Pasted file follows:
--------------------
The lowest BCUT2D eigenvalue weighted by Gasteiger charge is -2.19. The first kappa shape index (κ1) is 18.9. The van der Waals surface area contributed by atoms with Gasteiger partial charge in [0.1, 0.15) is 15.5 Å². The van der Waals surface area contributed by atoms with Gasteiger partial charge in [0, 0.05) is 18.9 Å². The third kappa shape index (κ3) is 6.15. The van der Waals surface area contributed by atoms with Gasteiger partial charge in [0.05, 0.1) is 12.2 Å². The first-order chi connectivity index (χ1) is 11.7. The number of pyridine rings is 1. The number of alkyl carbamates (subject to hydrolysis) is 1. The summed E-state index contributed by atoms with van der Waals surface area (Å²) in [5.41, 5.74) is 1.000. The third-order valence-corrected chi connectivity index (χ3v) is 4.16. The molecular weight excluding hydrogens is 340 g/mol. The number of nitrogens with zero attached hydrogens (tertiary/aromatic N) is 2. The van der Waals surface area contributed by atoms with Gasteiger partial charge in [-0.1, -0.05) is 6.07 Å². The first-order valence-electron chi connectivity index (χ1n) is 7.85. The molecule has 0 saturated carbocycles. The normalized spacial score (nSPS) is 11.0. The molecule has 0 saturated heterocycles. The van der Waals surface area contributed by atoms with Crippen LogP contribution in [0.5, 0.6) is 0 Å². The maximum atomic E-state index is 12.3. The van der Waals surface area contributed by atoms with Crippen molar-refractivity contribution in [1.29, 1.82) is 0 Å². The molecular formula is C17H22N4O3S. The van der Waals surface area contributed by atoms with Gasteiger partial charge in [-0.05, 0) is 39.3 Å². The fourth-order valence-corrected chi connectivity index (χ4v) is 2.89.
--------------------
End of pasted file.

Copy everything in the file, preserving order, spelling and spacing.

The lowest BCUT2D eigenvalue weighted by Gasteiger charge is -2.19. The first kappa shape index (κ1) is 18.9. The van der Waals surface area contributed by atoms with Gasteiger partial charge in [0.1, 0.15) is 15.5 Å². The van der Waals surface area contributed by atoms with Gasteiger partial charge in [0, 0.05) is 18.9 Å². The third kappa shape index (κ3) is 6.15. The van der Waals surface area contributed by atoms with Gasteiger partial charge in [0.05, 0.1) is 12.2 Å². The first-order chi connectivity index (χ1) is 11.7. The number of pyridine rings is 1. The number of alkyl carbamates (subject to hydrolysis) is 1. The summed E-state index contributed by atoms with van der Waals surface area (Å²) in [5.41, 5.74) is 1.000. The third-order valence-corrected chi connectivity index (χ3v) is 4.16. The molecular weight excluding hydrogens is 340 g/mol. The number of nitrogens with zero attached hydrogens (tertiary/aromatic N) is 2. The van der Waals surface area contributed by atoms with Gasteiger partial charge in [-0.1, -0.05) is 6.07 Å². The first-order valence-electron chi connectivity index (χ1n) is 7.85. The molecule has 0 saturated carbocycles. The normalized spacial score (nSPS) is 11.0. The molecule has 0 saturated heterocycles. The van der Waals surface area contributed by atoms with Crippen LogP contribution in [0.5, 0.6) is 0 Å². The maximum atomic E-state index is 12.3. The van der Waals surface area contributed by atoms with Crippen molar-refractivity contribution in [1.29, 1.82) is 0 Å². The molecular formula is C17H22N4O3S. The van der Waals surface area contributed by atoms with Gasteiger partial charge in [-0.05, 0) is 39.3 Å². The fourth-order valence-corrected chi connectivity index (χ4v) is 2.89.